Elite Amateur Sport

VIEW FROM TOKYO: Checking-in with an Olympic employee as the Games close

Sachiyo Sato. Photo provided

By Madalyn Howitt

The Olympics are one of the world’s biggest TV spectacles, but for those who are working behind the scenes, there’s nothing quite like being on the ground where the action is happening.

Earlier in the Games, the Sports Pages spoke with Sachiyo Sato, a high school English teacher from Tokyo who is working onsite at the Olympics.

As the Games came to a close, Sato reflected on her one-of-kind Olympic experience and how she feels the Games will be remembered.

“I really enjoyed working at the Olympics sites, but now I feel a little tired and relieved to end the job,” said Sato, speaking during one of her short breaks from her duties at the Aquatic Centre.

She admitted that like the athletes, staff/volunteers sometimes found it difficult to work in the hot weather, especially at outdoor events and after long days.

“Since the middle of July until now, we haven’t had much rain, so I spent lots of energy because of the heat and humidity,” she explained, adding that the possibility of a typhoon hitting Tokyo during the Games was also a weather-related concern for many (that thankfully didn’t become a reality).

One of the highlights for Sato was meeting so many different people through her job at the Aquatic Centre, where she was responsible for guiding people in-and-out of the building and tending to the events and facilities. She said many people, like her, were working at the Olympics to keep themselves busy during the summer.

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“Many kinds of people were working, like people from the tourism [industry] who lost their jobs due to the pandemic, and even some famous comedians are working [here] because comedy shows are off,” she said, adding that she met many university students who found work at the Olympics during their summer holiday.

Because of her specific job requirements and due to health precautions, Sato couldn’t watch as many live events as she had hoped to, but she enjoyed hearing stories about catching glimpses of famous athletes from her friends who were volunteering in different venues.

She also enjoyed collecting mementos from her time on the job. In the last two weeks, she’s amassed a small collection of pin badges from international media teams and displays them on her accreditation badge lanyard.

“They’re good memories of the Games,” she said.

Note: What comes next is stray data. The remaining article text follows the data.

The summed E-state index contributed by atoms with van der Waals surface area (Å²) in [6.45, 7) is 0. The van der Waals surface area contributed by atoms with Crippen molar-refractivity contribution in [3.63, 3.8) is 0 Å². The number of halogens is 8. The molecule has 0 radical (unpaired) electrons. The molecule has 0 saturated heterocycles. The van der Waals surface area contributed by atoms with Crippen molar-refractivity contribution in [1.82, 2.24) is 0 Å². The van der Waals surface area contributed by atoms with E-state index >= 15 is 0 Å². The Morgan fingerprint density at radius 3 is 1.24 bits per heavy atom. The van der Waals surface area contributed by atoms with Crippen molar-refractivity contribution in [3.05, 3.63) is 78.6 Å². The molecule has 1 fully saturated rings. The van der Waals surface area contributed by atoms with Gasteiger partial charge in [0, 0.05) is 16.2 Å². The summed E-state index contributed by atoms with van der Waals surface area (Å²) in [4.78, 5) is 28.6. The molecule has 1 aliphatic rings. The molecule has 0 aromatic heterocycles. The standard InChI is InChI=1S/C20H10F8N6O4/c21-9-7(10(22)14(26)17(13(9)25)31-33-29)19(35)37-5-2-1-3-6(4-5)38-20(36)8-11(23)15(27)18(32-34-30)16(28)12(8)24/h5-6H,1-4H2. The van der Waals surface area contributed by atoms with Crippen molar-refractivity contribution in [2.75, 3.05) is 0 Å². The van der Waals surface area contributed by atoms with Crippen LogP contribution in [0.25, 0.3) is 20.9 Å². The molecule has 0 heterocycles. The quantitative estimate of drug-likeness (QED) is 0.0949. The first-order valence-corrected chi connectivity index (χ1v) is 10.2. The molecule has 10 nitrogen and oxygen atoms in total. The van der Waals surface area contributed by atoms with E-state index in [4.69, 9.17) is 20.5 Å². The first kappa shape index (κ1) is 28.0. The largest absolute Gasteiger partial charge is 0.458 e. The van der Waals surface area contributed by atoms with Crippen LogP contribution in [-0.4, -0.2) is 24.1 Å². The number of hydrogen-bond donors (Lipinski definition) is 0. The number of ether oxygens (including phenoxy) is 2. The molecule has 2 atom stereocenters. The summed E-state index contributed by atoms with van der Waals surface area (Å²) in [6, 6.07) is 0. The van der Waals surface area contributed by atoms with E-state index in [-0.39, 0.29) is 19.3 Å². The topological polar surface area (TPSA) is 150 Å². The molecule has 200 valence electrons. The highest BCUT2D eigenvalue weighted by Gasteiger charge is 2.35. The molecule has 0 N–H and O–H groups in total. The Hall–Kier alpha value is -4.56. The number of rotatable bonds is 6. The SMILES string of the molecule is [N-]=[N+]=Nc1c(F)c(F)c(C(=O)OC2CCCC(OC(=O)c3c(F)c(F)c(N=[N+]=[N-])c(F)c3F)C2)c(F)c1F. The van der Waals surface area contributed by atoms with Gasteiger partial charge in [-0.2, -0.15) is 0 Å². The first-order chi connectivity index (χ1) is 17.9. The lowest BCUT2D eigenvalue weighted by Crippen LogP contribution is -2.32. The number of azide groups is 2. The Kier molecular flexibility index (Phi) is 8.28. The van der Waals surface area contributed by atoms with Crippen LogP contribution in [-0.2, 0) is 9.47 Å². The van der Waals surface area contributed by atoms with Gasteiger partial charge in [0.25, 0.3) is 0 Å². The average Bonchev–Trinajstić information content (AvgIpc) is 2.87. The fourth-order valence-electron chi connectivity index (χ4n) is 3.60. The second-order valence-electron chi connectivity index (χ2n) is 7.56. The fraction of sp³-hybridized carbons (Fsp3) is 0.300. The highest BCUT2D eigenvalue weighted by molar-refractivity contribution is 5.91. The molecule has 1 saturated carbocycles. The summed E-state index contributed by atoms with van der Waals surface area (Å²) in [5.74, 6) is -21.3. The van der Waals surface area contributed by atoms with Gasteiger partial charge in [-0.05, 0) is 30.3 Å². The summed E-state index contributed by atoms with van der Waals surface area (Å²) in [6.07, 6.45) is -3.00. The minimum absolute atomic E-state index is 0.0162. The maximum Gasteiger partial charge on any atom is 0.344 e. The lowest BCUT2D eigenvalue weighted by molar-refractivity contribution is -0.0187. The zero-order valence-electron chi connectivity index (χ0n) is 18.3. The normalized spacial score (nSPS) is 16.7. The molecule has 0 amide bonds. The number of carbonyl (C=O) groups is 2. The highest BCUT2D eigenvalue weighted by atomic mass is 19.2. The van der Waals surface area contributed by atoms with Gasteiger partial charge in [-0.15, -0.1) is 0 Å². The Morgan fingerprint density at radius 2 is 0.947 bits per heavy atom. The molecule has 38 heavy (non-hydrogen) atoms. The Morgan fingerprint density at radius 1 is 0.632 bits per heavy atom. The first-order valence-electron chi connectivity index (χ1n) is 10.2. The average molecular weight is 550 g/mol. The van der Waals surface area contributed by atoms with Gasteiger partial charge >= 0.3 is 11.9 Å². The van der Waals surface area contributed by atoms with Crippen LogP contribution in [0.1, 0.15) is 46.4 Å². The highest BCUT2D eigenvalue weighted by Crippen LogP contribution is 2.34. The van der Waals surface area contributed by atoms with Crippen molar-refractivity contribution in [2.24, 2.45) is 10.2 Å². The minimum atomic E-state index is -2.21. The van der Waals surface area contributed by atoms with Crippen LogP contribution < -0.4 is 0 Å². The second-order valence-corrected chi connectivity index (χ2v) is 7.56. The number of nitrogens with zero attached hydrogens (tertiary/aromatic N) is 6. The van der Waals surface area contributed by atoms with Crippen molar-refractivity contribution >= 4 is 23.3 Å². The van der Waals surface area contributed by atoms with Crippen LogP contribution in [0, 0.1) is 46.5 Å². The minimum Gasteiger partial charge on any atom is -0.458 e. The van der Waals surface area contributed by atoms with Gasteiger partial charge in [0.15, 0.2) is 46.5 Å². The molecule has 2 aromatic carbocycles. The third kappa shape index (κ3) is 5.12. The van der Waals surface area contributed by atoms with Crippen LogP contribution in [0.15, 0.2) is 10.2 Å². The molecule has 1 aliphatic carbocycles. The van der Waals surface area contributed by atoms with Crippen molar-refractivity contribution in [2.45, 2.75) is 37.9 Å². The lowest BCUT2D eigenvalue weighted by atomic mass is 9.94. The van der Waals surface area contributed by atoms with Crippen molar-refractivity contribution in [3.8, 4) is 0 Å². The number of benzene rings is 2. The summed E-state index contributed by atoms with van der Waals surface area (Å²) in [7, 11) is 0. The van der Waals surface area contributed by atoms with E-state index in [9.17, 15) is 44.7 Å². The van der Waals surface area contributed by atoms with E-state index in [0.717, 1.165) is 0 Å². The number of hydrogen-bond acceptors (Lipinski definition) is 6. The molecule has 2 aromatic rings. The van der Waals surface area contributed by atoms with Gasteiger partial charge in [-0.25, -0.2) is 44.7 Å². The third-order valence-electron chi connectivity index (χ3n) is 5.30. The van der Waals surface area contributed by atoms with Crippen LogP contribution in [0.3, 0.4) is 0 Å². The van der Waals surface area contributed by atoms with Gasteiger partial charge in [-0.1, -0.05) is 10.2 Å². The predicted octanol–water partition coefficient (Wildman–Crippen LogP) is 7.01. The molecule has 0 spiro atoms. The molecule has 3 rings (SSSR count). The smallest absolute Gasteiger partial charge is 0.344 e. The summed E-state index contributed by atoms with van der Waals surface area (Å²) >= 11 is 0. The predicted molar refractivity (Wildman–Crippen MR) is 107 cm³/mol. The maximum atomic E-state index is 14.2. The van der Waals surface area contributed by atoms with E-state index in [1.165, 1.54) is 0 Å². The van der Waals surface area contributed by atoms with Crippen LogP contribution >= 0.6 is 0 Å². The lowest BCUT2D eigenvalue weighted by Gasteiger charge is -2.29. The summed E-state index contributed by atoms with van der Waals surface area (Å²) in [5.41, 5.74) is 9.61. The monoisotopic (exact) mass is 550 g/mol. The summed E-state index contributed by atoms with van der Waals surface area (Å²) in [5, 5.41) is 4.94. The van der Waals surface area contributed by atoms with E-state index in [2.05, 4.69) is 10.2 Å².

Despite her own positive experience onsite, however, Sato admits that when she looks at the big picture, she has mixed feelings about the legacy of these Olympics.

“I think there are some good points and bad points. In Japan, there has been a rapid surge of COVID patients during the Games,” she noted. “Some say that’s because of the Delta variant spread, while some say the Games are responsible, although even experts say the Olympic village and sites are the safest places to be because people get checked every day, and [the Olympics have] nothing to do with this surge. Still, the Olympics brought a lot of fear to people [in Japan].”

Like many, Sato was also frustrated with how the Olympics were organized, especially by the people at the top.

“I would say these Olympics are not successful [in that way]. It wasn’t nice that the people in charge changed so many times,” she said, referring to organizers like the former president of the Tokyo organizing committee Yoshiro Mori, and Hiroshi Sasaki, the former creative director for the Opening and Closing Ceremonies, who both resigned in February after making sexist comments about women.

“The process looked so weird, people said very bad things about the people responsible and then they quit their positions. Those [kinds of] things happened many times, even just several days before the opening ceremony, when producers [of the opening and closing ceremonies] had to quit and ruined it totally. Because of this kind of power struggle and COVID-19, Tokyo 2020 was not perfect, but we could have made it perfect,” she said.

The lack of spectators and international tourists meant that many preparations that were made throughout Japan for the Games went unused. A CBC National news report for example noted how residents of Fukushima, badly affected by the 2011 Tohoku earthquake and tsunami that triggered the Daiichi nuclear disaster, were hopeful that tourism from the Games would help reinvigorate their prefecture. Also, many eager volunteers were told their services wouldn’t be needed after all.

Still, the thrills of watching the athletes perform on the world stage did eventually win over many detractors, Sato observed.

“On the other hand, people enjoyed watching the Games, even people who had been against [them] have changed their attitude totally,” she said, sharing that her favourite event to watch was skateboarding (which Japanese athletes excelled at, bringing home a whopping five medals from the park and street skating events).

And as a high school English teacher, Sato particularly noticed how her students responded to the Olympics. After delays, controversies and the still-looming threat of a global health crisis, Sato said the spectacle of the Games brought some much-needed excitement to youth in Japan.

“I found young people looked very lively when they talked about the Games. Some young people usually don’t want to show their emotions, but now they look different,” she said.

“In this way, having the Olympics was a good thing.”

This article was first sent to subscribers of the Ottawa at the Olympics Daily Newsletter. Sign up to receive our free newsletter, which will feature daily Ottawa at the Paralympics coverage, here.

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